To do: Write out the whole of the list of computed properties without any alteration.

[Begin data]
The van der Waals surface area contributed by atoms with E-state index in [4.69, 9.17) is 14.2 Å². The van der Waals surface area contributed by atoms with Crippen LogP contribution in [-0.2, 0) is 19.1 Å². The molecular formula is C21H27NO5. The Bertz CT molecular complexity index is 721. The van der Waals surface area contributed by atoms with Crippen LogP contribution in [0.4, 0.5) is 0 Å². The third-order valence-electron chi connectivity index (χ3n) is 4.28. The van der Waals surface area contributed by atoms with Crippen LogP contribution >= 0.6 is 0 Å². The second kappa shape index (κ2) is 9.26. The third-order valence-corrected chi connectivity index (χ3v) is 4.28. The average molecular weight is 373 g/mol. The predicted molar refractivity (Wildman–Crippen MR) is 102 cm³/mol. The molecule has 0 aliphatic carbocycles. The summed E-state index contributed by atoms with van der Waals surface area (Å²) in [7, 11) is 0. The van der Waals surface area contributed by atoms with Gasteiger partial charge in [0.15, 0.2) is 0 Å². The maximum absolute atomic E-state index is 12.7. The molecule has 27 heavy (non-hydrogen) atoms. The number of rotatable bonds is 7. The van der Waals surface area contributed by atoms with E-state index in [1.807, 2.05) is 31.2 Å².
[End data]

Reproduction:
The van der Waals surface area contributed by atoms with E-state index in [4.69, 9.17) is 14.2 Å². The van der Waals surface area contributed by atoms with Crippen LogP contribution in [-0.2, 0) is 19.1 Å². The molecular formula is C21H27NO5. The Bertz CT molecular complexity index is 721. The van der Waals surface area contributed by atoms with Crippen LogP contribution in [0.4, 0.5) is 0 Å². The third-order valence-electron chi connectivity index (χ3n) is 4.28. The van der Waals surface area contributed by atoms with Crippen LogP contribution >= 0.6 is 0 Å². The second kappa shape index (κ2) is 9.26. The third-order valence-corrected chi connectivity index (χ3v) is 4.28. The average molecular weight is 373 g/mol. The predicted molar refractivity (Wildman–Crippen MR) is 102 cm³/mol. The molecule has 0 aliphatic carbocycles. The summed E-state index contributed by atoms with van der Waals surface area (Å²) in [7, 11) is 0. The van der Waals surface area contributed by atoms with Gasteiger partial charge in [0.15, 0.2) is 0 Å². The maximum absolute atomic E-state index is 12.7. The molecule has 27 heavy (non-hydrogen) atoms. The number of rotatable bonds is 7. The van der Waals surface area contributed by atoms with E-state index in [1.807, 2.05) is 31.2 Å².